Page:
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Asia Pac J Clin Nutr. 2018;27(2):366-374. doi: 10.6133/apjcn.042017.15.

Dietary patterns, dietary biomarkers, and kidney disease in patients with type 2 diabetes: a repeated-measure study in Taiwan.

Author information

1
School of Public Health, University of Queensland, Brisbane, Queensland, Australia.
2
Division of Preventive Medicine and Health Services Research, Institute of Population Health Sciences, National Health Research Institutes, Zhunan, Taiwan.
3
Institute for Social Science Research, University of Queensland, Brisbane, Queensland, Australia.
4
Department of Epidemiology and Public Health, Swiss Tropical and Public Health Institute, Basel, Switzerland.
5
Division of Endocrinology and Metabolism, Department of Internal Medicine, Kaohsiung Medical University and University Hospital, Kaohsiung, Taiwan.
6
Division of Nephrology, Department of Internal Medicine, Kaohsiung Medical University and University Hospital, Kaohsiung, Taiwan.
7
Departmentof Nutrition and Dietetics, Kaohsiung Medical University Hospital, Kaohsiung, Taiwan. Email: mechhu@kmu.edu.tw.
8
Departmentof Public Health and Environmental Medicine, School of Medicine, College of Medicine, Kaohsiung Medical University, Kaohsiung, Taiwan.

Abstract

BACKGROUND AND OBJECTIVES:

Western dietary patterns have been linked with kidney disease. This study investigated the association between Chinese dietary patterns and kidney disease in a Taiwanese population with type 2 diabetes and evaluated dietary fatty acid patterns, a kidney-related dietary biomarker.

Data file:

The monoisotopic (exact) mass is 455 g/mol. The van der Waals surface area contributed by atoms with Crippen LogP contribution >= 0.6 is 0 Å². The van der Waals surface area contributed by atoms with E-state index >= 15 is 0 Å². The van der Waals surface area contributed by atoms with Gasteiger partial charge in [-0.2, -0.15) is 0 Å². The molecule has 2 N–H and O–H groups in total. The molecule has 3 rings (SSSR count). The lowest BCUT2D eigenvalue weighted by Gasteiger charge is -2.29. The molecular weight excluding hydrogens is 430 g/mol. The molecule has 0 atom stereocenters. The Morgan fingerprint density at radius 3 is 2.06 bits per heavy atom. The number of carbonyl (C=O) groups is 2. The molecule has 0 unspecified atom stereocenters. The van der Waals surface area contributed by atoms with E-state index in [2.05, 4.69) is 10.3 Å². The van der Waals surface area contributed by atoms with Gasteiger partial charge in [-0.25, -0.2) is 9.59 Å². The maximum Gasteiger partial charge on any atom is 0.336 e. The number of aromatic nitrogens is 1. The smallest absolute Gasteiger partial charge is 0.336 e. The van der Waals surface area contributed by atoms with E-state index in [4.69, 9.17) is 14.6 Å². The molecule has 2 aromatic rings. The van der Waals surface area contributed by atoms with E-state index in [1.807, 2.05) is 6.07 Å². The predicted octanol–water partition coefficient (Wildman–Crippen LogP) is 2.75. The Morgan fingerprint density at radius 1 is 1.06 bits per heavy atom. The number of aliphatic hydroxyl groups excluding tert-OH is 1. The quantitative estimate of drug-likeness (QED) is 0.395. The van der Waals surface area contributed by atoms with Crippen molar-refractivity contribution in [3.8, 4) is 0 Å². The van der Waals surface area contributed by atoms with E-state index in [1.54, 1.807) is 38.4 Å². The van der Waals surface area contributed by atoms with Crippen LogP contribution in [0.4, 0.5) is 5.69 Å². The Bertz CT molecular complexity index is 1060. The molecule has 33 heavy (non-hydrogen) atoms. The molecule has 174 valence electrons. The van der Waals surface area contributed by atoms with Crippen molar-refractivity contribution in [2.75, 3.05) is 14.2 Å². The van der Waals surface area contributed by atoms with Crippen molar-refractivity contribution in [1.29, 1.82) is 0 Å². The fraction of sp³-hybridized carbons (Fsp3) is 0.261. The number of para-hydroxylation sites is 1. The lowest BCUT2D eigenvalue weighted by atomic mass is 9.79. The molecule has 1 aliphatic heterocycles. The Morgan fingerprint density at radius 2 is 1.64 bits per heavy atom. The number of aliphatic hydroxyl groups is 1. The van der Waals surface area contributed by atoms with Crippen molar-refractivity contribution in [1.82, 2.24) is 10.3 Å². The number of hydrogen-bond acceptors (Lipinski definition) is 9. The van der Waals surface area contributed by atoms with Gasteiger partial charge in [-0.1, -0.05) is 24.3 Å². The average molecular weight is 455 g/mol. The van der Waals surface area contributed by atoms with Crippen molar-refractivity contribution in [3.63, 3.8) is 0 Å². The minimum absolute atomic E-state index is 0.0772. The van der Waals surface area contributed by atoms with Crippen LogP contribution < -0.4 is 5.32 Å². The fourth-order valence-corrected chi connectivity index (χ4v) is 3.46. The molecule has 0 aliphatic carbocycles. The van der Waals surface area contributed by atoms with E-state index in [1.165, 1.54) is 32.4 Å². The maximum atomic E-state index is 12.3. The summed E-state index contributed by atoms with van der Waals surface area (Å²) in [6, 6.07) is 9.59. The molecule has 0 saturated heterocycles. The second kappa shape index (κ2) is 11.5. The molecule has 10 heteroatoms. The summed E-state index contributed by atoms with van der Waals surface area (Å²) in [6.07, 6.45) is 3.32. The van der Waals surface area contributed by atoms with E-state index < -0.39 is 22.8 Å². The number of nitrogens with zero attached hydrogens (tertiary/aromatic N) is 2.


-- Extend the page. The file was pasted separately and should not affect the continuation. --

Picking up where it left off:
METHODS AND STUDY DESIGN:

We recruited 838 patients with type 2 diabetes and used their dietary and renal data obtained from three repeated measures in 2008, 2009 and 2010. Diet was assessed using food-frequency questionnaires, and factor analysis was performed to identify dietary patterns. Albuminuria was defined by having an albumin-to-creatinine ratio >=30 mg/g and kidney dysfunction by estimated glomerular filtration rate <60 mL/min/1.73m2. Generalized estimating equation models were used to estimate ORs (95% CIs) of kidney disease adjusted for covariates. Erythrocyte fatty acids were only measured in blood samples collected in 2008.

RESULTS:

Three dietary patterns were identified: high fat-meat, traditional Chinese food-snack, and fish-vegetable. In the adjusted model, the high fat-meat and traditional Chinese food-snack diets were not associated with any kidney outcomes. The fishvegetable diet was inversely associated with kidney dysfunction (quartile 4 vs 1, OR: 0.75, 0.58-0.97), but not associated with albuminuria. A higher fish-vegetable diet factor score was associated with higher n-3 fatty acid levels.

CONCLUSION:

In patients with diabetes, we found greater adherence to a fish-vegetable diet to be associated with better kidney function and greater n-3 fatty acid profiles. The inclusion of repeated dietary assessments and dietary biomarker measurements in future diet-disease research, especially in patient populations, may provide more definitive risk evaluation.

PMID:
29384324
DOI:
10.6133/apjcn.042017.15
[Indexed for MEDLINE]
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